An agreement containing a restrictive covenant is an agreement in which one party agrees to limit his conduct in exchange for a benefit. Two common types of restrictive covenants include agreements not to compete and agreements not to solicit. A non-competition agreement is a contract that an individual, often an employee, enters into with another party, often an employer, in which the individual agrees not to offer or engage in services that are competitive with the other party. A non-solicitation agreement is a contract in which an individual, often an employee, enters into with another party, often an employer, in which the individual agrees not to poach employees and/or clients of the other party. Non-competition and non-solicitation agreements may be beneficial to employers because they offer protection for their business models, clients, and/or employees, which they may have spent years developing and training.
The laws governing non-competition and non-solicitation agreements vary from state to state. New York law generally recognizes these restrictive covenants as enforceable to the extent they are reasonable. For more information as to whether or not your restrictive covenants are enforceable, see Enforceability of Restrictive Covenants in New York.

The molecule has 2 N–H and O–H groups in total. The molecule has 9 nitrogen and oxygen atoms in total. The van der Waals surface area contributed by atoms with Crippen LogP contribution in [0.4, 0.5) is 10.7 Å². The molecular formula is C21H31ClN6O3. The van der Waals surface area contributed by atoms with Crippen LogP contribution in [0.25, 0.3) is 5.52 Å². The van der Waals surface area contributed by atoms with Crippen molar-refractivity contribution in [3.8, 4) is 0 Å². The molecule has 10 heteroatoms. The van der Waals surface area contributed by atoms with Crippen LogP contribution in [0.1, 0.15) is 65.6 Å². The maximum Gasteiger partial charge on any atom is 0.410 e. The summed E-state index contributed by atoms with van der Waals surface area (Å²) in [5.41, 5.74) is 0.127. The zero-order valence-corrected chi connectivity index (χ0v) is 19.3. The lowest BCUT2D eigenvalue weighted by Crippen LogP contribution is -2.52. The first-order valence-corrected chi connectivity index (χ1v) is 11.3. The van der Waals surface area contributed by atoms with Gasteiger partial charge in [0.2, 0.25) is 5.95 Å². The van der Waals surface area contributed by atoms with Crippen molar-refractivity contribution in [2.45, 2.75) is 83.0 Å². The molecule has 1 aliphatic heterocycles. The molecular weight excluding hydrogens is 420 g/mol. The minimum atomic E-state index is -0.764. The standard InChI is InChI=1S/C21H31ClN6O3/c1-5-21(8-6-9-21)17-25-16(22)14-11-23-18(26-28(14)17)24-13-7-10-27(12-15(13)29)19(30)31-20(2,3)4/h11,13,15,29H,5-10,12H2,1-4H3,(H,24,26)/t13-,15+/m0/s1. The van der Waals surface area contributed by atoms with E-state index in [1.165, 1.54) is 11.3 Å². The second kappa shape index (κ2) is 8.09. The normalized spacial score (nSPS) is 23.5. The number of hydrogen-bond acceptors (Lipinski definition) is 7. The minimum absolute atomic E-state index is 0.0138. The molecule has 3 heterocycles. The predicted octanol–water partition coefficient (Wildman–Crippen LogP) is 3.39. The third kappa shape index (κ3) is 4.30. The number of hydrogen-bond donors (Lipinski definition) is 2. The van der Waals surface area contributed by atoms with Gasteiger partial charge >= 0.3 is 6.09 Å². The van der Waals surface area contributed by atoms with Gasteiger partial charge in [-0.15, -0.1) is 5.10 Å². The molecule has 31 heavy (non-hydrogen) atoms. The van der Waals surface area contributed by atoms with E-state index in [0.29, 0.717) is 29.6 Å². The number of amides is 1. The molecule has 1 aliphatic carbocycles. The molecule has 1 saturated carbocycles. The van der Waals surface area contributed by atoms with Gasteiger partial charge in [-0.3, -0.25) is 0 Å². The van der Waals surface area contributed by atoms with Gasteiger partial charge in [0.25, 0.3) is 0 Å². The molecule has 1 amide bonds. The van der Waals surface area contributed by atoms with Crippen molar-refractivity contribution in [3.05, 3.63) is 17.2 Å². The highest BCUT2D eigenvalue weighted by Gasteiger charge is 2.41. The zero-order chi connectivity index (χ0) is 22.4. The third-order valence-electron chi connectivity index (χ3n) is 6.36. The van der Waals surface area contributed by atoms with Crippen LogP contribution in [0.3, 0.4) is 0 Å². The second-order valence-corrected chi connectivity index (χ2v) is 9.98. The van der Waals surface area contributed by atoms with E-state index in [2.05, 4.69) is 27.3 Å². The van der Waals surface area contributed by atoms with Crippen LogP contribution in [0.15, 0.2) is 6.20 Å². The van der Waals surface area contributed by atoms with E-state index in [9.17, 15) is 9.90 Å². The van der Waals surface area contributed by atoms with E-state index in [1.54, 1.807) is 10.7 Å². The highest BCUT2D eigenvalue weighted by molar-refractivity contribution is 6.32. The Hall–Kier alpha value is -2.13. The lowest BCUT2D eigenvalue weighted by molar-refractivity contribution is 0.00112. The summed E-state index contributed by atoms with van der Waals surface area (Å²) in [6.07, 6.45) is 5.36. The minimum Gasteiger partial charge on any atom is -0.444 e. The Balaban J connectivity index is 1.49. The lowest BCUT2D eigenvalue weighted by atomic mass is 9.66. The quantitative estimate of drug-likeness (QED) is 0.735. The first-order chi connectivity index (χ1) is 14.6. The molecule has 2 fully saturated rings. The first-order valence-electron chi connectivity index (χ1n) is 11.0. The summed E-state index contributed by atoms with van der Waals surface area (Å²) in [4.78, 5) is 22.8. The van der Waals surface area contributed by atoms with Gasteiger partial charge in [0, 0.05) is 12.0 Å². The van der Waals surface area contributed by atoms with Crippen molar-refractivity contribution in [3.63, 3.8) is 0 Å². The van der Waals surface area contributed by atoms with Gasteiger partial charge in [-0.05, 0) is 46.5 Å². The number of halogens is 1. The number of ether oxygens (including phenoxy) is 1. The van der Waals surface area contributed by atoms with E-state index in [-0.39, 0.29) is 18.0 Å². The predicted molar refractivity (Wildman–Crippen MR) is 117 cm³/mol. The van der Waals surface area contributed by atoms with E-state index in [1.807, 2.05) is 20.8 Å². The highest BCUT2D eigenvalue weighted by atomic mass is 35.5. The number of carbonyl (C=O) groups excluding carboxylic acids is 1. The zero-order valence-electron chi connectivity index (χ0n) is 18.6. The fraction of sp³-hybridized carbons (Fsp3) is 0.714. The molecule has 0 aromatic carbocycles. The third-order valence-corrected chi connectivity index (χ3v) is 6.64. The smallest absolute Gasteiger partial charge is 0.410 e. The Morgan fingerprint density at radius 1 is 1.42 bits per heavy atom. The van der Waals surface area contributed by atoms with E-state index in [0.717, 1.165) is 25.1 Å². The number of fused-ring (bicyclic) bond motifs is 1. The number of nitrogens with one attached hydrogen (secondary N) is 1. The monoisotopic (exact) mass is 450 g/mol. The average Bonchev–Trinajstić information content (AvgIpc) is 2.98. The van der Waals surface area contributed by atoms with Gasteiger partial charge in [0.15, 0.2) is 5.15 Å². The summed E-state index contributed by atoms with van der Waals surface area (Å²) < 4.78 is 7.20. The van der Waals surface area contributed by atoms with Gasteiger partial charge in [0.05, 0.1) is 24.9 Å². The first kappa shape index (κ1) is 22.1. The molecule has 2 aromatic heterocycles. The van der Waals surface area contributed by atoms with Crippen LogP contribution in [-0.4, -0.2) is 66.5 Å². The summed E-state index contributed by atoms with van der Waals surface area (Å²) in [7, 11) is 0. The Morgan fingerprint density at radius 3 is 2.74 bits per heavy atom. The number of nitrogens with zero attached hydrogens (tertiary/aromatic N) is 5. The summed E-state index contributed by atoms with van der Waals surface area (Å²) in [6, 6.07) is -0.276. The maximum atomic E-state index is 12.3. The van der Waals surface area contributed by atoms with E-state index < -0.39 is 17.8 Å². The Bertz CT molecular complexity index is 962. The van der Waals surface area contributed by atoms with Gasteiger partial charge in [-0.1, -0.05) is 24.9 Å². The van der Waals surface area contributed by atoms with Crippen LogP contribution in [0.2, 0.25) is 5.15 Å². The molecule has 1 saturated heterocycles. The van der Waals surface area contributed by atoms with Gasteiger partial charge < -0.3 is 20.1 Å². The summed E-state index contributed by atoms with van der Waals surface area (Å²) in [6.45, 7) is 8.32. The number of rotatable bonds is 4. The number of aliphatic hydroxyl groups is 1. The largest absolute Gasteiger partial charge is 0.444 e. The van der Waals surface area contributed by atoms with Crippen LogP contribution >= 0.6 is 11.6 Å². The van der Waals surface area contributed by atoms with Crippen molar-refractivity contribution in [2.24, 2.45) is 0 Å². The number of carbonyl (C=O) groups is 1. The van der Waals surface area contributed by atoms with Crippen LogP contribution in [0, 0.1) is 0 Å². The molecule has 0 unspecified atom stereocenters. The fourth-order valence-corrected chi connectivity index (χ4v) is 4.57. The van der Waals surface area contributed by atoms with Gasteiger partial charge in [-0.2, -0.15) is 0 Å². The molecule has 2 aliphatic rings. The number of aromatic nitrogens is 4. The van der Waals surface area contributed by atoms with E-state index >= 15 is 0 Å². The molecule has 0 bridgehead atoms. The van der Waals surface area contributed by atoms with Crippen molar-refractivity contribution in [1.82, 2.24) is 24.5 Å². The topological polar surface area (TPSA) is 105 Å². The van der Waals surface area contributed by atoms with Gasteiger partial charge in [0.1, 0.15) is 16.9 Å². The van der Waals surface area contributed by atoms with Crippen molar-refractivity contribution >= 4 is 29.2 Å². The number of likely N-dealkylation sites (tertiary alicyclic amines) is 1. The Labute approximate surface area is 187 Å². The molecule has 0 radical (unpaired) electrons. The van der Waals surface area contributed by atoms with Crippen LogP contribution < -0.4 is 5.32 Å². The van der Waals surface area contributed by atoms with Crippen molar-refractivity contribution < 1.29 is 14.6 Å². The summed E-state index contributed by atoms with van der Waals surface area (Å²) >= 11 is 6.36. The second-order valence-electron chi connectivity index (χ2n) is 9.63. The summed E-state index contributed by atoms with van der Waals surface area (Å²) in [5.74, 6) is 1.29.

There are several types of claims available to employers for a violation of a restrictive covenant that are commonly recognized by New York courts. See Employer Remedies for Violations of Restrictive Covenants in New York. One such claim is unfair competition. Unfair competition occurs when an individual or entity utilizes dishonest or fraudulent methods to gain an unfair advantage in trade or commerce. A common example of unfair competition is when one party duplicates the goods or services of another with the intent to confuse or deceive the market/customers, so as to increase its own sales.
“The essence of an unfair competition claim under New York law is that the defendant has misappropriated the labors and expenditures of another…Central to this notion is some element of bad faith.” Vichy Spring Co. v Lehman, 625 F.2d 1037, 1044 (2d Cir. 1980). In order to demonstrate bad faith, the employer must show that the defendant acted with a “dishonest purpose.” Kalisch-Jarcho Inc. v City of New York, 448 NE.2d 413, 417 n.5 (N.Y. 1983). Therefore, negligence or even recklessness is insufficient to demonstrate an unfair competition claim. Abe’s Rooms, Inc. v Space Hunters, Inc., 833 N.Y.S.2d 138, 140 (2d Dept 2007). There must be a showing that the defendant intentionally engaged in misconduct.
If an individual agrees to be bound by a non-competition agreement, but then subsequently violates the contract by engaging in dishonest or fraudulent business practices to compete with the employer, the employer may be able to assert an unfair competition claim, among others, if the above conditions are met.
If you are an employer seeking to enforce a restrictive covenant or a party who is subject to a restrictive covenant, contact Maya Murphy, P.C. at (203) 221-3100 for a complimentary consultation to discuss your case.